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Gift Giving in Japan: Sad, Happy, Overjoyed? Have a Towel

Towels might not be your first choice abroad, but in Japan, they’re a meaningful and practical gift. Why is that?

By 4 min read

It’s no secret that Japan loves gifts. Whenever a co-worker returns from a holiday or business trip, they’ll bring you something small from the region. Other gifts are often exchanged when visiting a home, celebrating a festival, or when you simply haven’t seen someone in a while.

But what about when you don’t know the person that well? What’s a good housewarming gift for your neighbor or when you want to apologize? Well, then you’d give them a towel of course! What else?

If you’re not from Japan, a towel may not be what first comes to mind, so let’s learn more about this cultural phenomenon.

Why towels?

Strong connections in your towel and in life.

There is a good reason for giving towels as a gift. Towels are made by weaving threads together, which makes them a good omen for lasting relationships.

With that in mind, towels are also considered a nice wedding gift, as they are reminiscent of the “Red Thread of Fate” that connects two destined lovers. Money is usually given to newlyweds in Japan, rather than material gifts, so a towel set is a nice extra if you want to give them something physical, too.

Towels are also used to help make you clean, so they are associated with the idea of ridding your life of unpleasantness or anything unwanted. Many also think of towels as the embodiment of “this too shall pass.”

When are towels given?

A welcome addition to the baby bag.

We’ve already mentioned that towels are sometimes given to newlyweds, but they’re a good go-to gift for most situations. A towel is a good choice for the birth of a baby, as it represents strong bonds, but is also just a practical present.

Some also give towels as a mid-year or year-end gift to those they feel indebted for their help. On the line of washing away bad feelings, towels are a popular gift for those hospitalized or as a thank you for someone who visited you in the hospital.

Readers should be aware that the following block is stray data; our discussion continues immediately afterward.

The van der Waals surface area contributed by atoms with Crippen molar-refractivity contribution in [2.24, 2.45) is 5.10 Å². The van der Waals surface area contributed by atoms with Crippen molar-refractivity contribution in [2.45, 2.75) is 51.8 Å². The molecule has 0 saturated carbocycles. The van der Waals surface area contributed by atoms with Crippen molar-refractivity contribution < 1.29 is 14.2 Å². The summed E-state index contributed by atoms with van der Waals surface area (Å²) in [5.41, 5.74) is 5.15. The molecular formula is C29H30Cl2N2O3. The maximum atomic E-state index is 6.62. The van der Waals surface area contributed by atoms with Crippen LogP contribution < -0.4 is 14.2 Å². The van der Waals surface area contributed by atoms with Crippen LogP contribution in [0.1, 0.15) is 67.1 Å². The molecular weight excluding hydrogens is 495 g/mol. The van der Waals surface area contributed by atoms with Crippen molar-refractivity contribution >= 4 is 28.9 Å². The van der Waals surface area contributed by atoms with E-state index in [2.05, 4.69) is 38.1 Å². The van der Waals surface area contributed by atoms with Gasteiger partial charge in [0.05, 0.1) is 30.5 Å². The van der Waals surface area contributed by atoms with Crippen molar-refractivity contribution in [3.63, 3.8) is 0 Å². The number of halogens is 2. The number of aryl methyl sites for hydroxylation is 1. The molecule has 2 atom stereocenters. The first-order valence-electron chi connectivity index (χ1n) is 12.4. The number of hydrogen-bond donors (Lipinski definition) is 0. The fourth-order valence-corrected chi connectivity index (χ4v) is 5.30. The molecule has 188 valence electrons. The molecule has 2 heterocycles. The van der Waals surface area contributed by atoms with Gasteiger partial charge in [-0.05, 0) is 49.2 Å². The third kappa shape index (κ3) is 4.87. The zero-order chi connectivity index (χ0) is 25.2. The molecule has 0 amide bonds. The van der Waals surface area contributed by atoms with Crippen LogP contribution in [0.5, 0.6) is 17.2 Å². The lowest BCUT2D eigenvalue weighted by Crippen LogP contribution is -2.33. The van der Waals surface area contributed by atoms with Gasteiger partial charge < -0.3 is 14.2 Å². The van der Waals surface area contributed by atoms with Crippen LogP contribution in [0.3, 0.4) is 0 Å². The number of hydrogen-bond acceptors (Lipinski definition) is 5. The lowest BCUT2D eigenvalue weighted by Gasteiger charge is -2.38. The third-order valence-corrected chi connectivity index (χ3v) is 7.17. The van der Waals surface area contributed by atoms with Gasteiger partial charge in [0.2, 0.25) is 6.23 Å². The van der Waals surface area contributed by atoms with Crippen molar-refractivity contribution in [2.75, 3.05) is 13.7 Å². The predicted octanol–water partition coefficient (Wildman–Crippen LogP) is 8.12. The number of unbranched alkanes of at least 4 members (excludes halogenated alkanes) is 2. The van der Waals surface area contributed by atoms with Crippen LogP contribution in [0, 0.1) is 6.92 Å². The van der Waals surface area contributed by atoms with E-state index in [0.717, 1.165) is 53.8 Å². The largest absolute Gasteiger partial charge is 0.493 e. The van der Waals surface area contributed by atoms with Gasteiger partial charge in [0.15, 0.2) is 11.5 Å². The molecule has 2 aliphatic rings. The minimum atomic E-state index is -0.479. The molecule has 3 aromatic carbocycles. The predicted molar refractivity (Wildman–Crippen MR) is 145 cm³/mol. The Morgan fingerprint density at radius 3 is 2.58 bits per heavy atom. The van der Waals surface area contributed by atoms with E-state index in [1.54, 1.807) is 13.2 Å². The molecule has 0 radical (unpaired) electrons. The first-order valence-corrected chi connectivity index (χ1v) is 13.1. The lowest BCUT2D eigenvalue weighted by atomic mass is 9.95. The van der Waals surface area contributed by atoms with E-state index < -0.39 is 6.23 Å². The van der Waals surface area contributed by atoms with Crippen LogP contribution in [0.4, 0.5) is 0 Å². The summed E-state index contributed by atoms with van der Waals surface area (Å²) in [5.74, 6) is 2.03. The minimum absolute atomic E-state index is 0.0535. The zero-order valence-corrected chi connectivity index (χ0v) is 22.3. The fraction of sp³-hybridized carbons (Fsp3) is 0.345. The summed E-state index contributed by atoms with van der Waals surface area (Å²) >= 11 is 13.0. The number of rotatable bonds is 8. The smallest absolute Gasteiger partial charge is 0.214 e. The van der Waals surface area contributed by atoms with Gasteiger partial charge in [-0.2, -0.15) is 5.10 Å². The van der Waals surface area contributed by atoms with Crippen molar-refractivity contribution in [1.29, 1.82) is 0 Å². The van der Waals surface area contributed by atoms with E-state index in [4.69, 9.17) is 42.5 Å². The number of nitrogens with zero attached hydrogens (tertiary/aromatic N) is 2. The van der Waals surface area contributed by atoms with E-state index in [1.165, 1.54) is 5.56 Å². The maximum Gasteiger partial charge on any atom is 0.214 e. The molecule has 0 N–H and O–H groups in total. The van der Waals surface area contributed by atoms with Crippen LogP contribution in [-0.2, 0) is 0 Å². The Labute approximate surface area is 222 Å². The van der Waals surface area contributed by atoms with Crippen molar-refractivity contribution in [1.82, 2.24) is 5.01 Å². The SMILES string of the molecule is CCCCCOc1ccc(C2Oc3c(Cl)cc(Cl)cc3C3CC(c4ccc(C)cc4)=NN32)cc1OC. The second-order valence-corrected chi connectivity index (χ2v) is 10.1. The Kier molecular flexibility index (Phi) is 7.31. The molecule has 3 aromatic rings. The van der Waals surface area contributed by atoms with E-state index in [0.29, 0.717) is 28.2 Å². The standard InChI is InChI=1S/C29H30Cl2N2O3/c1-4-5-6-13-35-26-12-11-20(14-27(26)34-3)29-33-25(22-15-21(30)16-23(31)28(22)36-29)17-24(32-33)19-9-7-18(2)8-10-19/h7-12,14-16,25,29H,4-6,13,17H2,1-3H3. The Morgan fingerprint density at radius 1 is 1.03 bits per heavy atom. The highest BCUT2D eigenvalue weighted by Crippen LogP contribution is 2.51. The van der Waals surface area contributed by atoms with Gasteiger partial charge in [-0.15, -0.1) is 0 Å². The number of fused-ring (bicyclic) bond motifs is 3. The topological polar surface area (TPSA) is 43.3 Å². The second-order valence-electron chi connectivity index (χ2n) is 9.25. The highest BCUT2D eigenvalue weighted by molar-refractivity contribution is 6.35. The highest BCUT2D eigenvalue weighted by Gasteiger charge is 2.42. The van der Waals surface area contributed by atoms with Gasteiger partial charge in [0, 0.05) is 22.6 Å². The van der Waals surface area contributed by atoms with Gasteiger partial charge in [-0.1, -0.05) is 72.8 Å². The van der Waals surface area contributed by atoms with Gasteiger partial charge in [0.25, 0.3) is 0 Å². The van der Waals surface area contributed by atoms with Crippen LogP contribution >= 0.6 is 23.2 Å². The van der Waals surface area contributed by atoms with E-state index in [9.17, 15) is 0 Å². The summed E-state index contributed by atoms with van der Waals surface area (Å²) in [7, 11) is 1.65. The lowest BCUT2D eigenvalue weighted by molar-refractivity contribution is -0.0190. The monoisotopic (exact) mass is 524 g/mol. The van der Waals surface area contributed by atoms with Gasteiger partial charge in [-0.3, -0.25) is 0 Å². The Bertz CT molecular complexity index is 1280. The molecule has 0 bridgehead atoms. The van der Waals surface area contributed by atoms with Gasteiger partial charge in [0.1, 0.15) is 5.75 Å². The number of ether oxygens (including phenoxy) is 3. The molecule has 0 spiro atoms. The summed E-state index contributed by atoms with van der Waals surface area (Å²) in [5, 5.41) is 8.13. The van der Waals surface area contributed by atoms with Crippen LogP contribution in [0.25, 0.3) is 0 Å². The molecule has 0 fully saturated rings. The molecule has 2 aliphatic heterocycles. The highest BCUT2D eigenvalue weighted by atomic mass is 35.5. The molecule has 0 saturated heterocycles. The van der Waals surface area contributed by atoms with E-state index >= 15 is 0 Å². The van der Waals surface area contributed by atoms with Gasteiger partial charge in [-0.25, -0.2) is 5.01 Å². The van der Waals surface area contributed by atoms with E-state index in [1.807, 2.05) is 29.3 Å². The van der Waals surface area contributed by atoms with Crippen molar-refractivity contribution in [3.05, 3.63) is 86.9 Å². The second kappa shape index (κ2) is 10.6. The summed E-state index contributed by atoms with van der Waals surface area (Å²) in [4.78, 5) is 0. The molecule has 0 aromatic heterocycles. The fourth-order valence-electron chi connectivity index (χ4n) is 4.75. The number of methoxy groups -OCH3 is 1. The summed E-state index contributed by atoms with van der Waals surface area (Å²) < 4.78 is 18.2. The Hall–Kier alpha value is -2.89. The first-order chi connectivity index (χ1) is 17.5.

When are towels not given?

Don’t do it!

In most situations, your giftee will likely be pleased with a fluffy new towel, but there are two situations to remember where towels aren’t a good idea.

White towels at weddings

Your first thought for a wedding towel gift might be a white one, reflecting the pure white of the bride’s dress, but that’s one to avoid! For many, a white towel is reminiscent of the cloth that covers the faces of the deceased at funerals. This is essentially the opposite of the feeling of a new life started together, so it’s best to choose something colorful instead.

Small towels for your boss

When gifting small cloths or pieces of fabric that you can wear or carry, like a handkerchief, it tends to carry the meaning of “work hard” or “try your best”. So giving a small towel to your boss or someone above you at work can be considered rude. So I guess it’s go big or go home!

Other than those two situations though, if you’re ever at a loss for what to gift someone in Japan, a towel is probably your best bet.

Towels as souvenirs

A one of a kind souvenir for friends back home.

So far, we’ve just been talking about bath towels. But if you want something special to gift people back home from Japan, a large towel they have to fit in their suitcase doesn’t make much sense. Not to worry, Japan has an abundance of smaller, more decorative towels too!

Public bathrooms in Japan often don’t have hand dryers or paper towels, so many people carry their own small hand towels. Gift shops at any attraction are almost certain to have some memorable ones, so grab one for your friend at the zoo, the Ghibli Museum or anywhere.

Another, more decorative type of “towel” is the tenugui. These used to have more practical uses, but are now widely sold for decorative purposes, with interesting patterns or designs.

Other common gifts in Japan

Get to know someone with a bottle of sake.

Food and alcohol are fairly common gifts in Japan. If you visit somewhere new, bringing back a small, edible souvenir representative of the region is always a winner. When giving gifts for special occasions, sake is a good choice because it means “let’s drink together,” meaning you want to spend time with that person. Mugs and cups are also usually well-received and don’t have any bad connotations.

Have you ever been given a surprising gift in Japan? Share your experiences with us in the comments below!



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